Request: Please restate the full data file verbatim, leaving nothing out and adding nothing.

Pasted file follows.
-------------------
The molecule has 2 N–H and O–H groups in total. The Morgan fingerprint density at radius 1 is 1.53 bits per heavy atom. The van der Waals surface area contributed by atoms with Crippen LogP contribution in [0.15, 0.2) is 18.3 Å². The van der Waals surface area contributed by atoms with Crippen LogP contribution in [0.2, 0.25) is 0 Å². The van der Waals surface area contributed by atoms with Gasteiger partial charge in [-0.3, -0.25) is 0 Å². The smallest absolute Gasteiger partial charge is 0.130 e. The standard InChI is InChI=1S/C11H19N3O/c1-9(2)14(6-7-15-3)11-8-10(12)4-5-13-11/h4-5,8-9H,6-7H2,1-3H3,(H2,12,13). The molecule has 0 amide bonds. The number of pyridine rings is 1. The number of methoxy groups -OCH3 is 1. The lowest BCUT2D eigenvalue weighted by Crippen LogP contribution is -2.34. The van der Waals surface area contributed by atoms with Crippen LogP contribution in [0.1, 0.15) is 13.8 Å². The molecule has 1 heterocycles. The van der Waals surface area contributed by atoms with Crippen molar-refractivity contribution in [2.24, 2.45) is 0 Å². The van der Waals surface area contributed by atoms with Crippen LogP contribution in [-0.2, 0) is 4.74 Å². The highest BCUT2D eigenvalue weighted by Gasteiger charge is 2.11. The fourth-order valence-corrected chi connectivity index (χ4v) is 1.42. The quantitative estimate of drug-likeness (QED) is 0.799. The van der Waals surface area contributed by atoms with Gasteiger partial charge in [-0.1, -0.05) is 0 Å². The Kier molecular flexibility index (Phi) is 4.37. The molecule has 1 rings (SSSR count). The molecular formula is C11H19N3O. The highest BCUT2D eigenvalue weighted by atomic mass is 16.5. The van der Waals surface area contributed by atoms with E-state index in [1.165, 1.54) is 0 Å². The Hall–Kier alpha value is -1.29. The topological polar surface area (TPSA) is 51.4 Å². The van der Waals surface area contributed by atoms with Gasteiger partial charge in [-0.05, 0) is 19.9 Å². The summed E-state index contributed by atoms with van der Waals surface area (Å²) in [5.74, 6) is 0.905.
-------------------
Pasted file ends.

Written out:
The molecule has 2 N–H and O–H groups in total. The Morgan fingerprint density at radius 1 is 1.53 bits per heavy atom. The van der Waals surface area contributed by atoms with Crippen LogP contribution in [0.15, 0.2) is 18.3 Å². The van der Waals surface area contributed by atoms with Crippen LogP contribution in [0.2, 0.25) is 0 Å². The van der Waals surface area contributed by atoms with Gasteiger partial charge in [-0.3, -0.25) is 0 Å². The smallest absolute Gasteiger partial charge is 0.130 e. The standard InChI is InChI=1S/C11H19N3O/c1-9(2)14(6-7-15-3)11-8-10(12)4-5-13-11/h4-5,8-9H,6-7H2,1-3H3,(H2,12,13). The molecule has 0 amide bonds. The number of pyridine rings is 1. The number of methoxy groups -OCH3 is 1. The lowest BCUT2D eigenvalue weighted by Crippen LogP contribution is -2.34. The van der Waals surface area contributed by atoms with Crippen LogP contribution in [0.1, 0.15) is 13.8 Å². The molecule has 1 heterocycles. The van der Waals surface area contributed by atoms with Crippen molar-refractivity contribution in [2.24, 2.45) is 0 Å². The van der Waals surface area contributed by atoms with Crippen LogP contribution in [-0.2, 0) is 4.74 Å². The highest BCUT2D eigenvalue weighted by Gasteiger charge is 2.11. The fourth-order valence-corrected chi connectivity index (χ4v) is 1.42. The quantitative estimate of drug-likeness (QED) is 0.799. The van der Waals surface area contributed by atoms with Gasteiger partial charge in [-0.1, -0.05) is 0 Å². The Kier molecular flexibility index (Phi) is 4.37. The molecule has 1 rings (SSSR count). The molecular formula is C11H19N3O. The highest BCUT2D eigenvalue weighted by atomic mass is 16.5. The van der Waals surface area contributed by atoms with E-state index in [1.165, 1.54) is 0 Å². The Hall–Kier alpha value is -1.29. The topological polar surface area (TPSA) is 51.4 Å². The van der Waals surface area contributed by atoms with Gasteiger partial charge in [-0.05, 0) is 19.9 Å². The summed E-state index contributed by atoms with van der Waals surface area (Å²) in [5.74, 6) is 0.905.